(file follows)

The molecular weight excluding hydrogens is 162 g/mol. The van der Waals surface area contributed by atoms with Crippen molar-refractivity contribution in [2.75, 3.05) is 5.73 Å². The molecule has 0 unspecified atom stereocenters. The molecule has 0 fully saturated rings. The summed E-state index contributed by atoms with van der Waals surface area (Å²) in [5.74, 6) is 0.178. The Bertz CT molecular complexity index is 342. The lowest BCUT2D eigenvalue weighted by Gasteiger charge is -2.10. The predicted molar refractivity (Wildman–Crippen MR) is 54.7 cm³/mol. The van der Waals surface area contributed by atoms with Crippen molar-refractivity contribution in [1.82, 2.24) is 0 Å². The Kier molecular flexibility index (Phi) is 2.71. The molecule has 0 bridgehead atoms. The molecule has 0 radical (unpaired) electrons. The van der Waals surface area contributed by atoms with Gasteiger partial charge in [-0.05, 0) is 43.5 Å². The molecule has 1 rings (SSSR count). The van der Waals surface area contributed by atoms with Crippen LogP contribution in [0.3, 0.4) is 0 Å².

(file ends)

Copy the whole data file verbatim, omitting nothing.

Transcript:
The molecular weight excluding hydrogens is 162 g/mol. The van der Waals surface area contributed by atoms with Crippen molar-refractivity contribution in [2.75, 3.05) is 5.73 Å². The molecule has 0 unspecified atom stereocenters. The molecule has 0 fully saturated rings. The summed E-state index contributed by atoms with van der Waals surface area (Å²) in [5.74, 6) is 0.178. The Bertz CT molecular complexity index is 342. The lowest BCUT2D eigenvalue weighted by Gasteiger charge is -2.10. The predicted molar refractivity (Wildman–Crippen MR) is 54.7 cm³/mol. The van der Waals surface area contributed by atoms with Crippen molar-refractivity contribution in [1.82, 2.24) is 0 Å². The Kier molecular flexibility index (Phi) is 2.71. The molecule has 0 bridgehead atoms. The molecule has 0 radical (unpaired) electrons. The van der Waals surface area contributed by atoms with Gasteiger partial charge in [-0.05, 0) is 43.5 Å². The molecule has 1 rings (SSSR count). The van der Waals surface area contributed by atoms with Crippen LogP contribution in [0.3, 0.4) is 0 Å².